Trail project Phase II completed

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Local officials celebrate the completion of Phase II with a ribbon cutting

By Shaina Stockton

INDEPENDENCE — Town of Independence and Grayson County officials gathered at the Crooked Road Kiosk off of Morton Drive in Independence last Thursday, to celebrate the completion of Phase II with the Grayson County Enhancement Trail Project. The milestone was celebrated with a brief ceremony, and a ribbon cutting Thursday afternoon.
Phase II of the Grayson County Enhancement Trail project is part of a three-phased approach. This completed portion connects Nautilus Way Rd. and travels along Grayson Parkway to the entrance of the Industrial Park.
The Phase I portion, constructed in 2011, begins at the Historic 1908 Courthouse and ends at Nautilus Way Rd. The Town of Independence assisted with the Phase I project and has been maintaining this corridor along Main Street.
Phase III construction, beginning this year, will travel up Industrial Lane to the Grayson County Recreation Park.
Combined, all three phases will connect the trail from the Historic 1908 Courthouse to the recreation park.
“Doesn’t this place look great?” said Interim County Administrator Mitch Smith, as he stood before the crowd that had gathered for the ceremony. He took a moment to thank everyone who has been involved with the project; and commended the effort for its contributing improvement to the area. “It looks great coming in to Independence. And, people are already using it!”
Elaine Holeton of VDOT, the county’s former Planning and Community Development Director, took on this project while she was still working for the county. “I am honored and privileged to have been a part of this recreation trail project,” she said in a short address to the crowd. “As project manager here, I learned a lot of lessons: perseverance, faith, and a vision to accomplish.”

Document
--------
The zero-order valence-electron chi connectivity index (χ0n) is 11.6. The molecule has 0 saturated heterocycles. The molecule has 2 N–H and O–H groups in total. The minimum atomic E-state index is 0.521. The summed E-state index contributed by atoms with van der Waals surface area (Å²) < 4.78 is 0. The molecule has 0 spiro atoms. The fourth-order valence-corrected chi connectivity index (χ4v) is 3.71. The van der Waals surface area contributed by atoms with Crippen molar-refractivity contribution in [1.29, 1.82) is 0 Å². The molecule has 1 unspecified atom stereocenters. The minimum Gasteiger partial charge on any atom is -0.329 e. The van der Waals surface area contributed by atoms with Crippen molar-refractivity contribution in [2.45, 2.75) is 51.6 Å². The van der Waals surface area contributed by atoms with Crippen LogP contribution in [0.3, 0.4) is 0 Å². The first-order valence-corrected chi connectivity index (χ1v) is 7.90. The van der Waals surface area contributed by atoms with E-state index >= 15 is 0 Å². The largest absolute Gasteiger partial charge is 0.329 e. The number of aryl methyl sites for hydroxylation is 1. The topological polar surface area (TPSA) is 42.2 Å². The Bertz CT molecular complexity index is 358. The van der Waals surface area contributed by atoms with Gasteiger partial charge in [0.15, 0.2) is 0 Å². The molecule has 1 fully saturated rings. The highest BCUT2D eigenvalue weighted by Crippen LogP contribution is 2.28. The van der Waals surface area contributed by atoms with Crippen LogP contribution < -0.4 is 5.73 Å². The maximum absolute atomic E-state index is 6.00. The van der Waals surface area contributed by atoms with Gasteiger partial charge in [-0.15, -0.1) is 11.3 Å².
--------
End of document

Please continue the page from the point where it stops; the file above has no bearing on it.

After sharing a list of thank-yous, she shared a quote in honor of Jonathan Sweet, former County Administrator, who was unable to attend the ceremony that afternoon. “I had to give this quote in his honor, because this sounds like something he would have done. So in the words of Napoleon Hill, who was born in Southwest Virginia in 1883 and became the advisor to Franklin D. Roosevelt: ‘Cherish your visions and your dreams, as they are the children to your soul; the blueprints of ultimate achievement.’ We are glad to see the completion of Phase II, and look forward to Phase III in the years to come.”
The Grayson County Enhancement Trail project began in 2000, when the Grayson County Board of Supervisors, under the guidance of board member Shirley Gordon, envisioned a trail project to connect the Historic 1908 Courthouse to the recreation park and Peach Bottom Falls. The project was listed as number three on the Grayson County Capital Improvement Program (CIP). Since 2000, the county has applied for and received five grants from the Virginia Department of Transportation (VDOT) and Federal Highway Administration (FHWA), which total more than $1.6 million dollars for the project.
Last year, Holeton spoke of the additional benefits of the trail project. “The Phase II construction project has replaced deteriorated storm drain pipes, improved storm conveyance capacity with larger channels/pipes and installed new storm drain maintenance manholes. The project features an innovative stormwater conveyance system that allows water to flow under the sidewalk in four areas of the trail by using custom fabricated steel grates. The steel grates are currently in fabrication at McPeak Supply, LLC in Roanoke, Virginia and may take several weeks to finalize. The concrete sidewalk in those areas are custom poured to fit the steel grates. Those areas are waiting on the steel grates before the concrete can be poured and passerby’s can see those areas as they drive by the construction project. The steel grates are designed to be removed when needed to clean the stormwater gutter and they capture rainwater sheet flow from the sidewalk. This unique design provides a raised elevation of the sidewalk above the natural contour and provides a better pedestrian experience. Once complete, the concrete curb and gutter along Grayson Parkway will improve the entrance to both the Town of Independence and the Grayson County Industrial Park, a positive benefit for local economic development efforts.”
Funding for the project was provided by Moving Ahead for Progress in the 21st Century, the Virginia Department of Transportation, and Grayson County. The landscape architect was Hill Studio, P.C. of Roanoke; Survey and Engineer was Thompson and Litton of Radford and Bristol; and King General Contractors, Inc. of Bristol served as the general contractor for the Phase II project.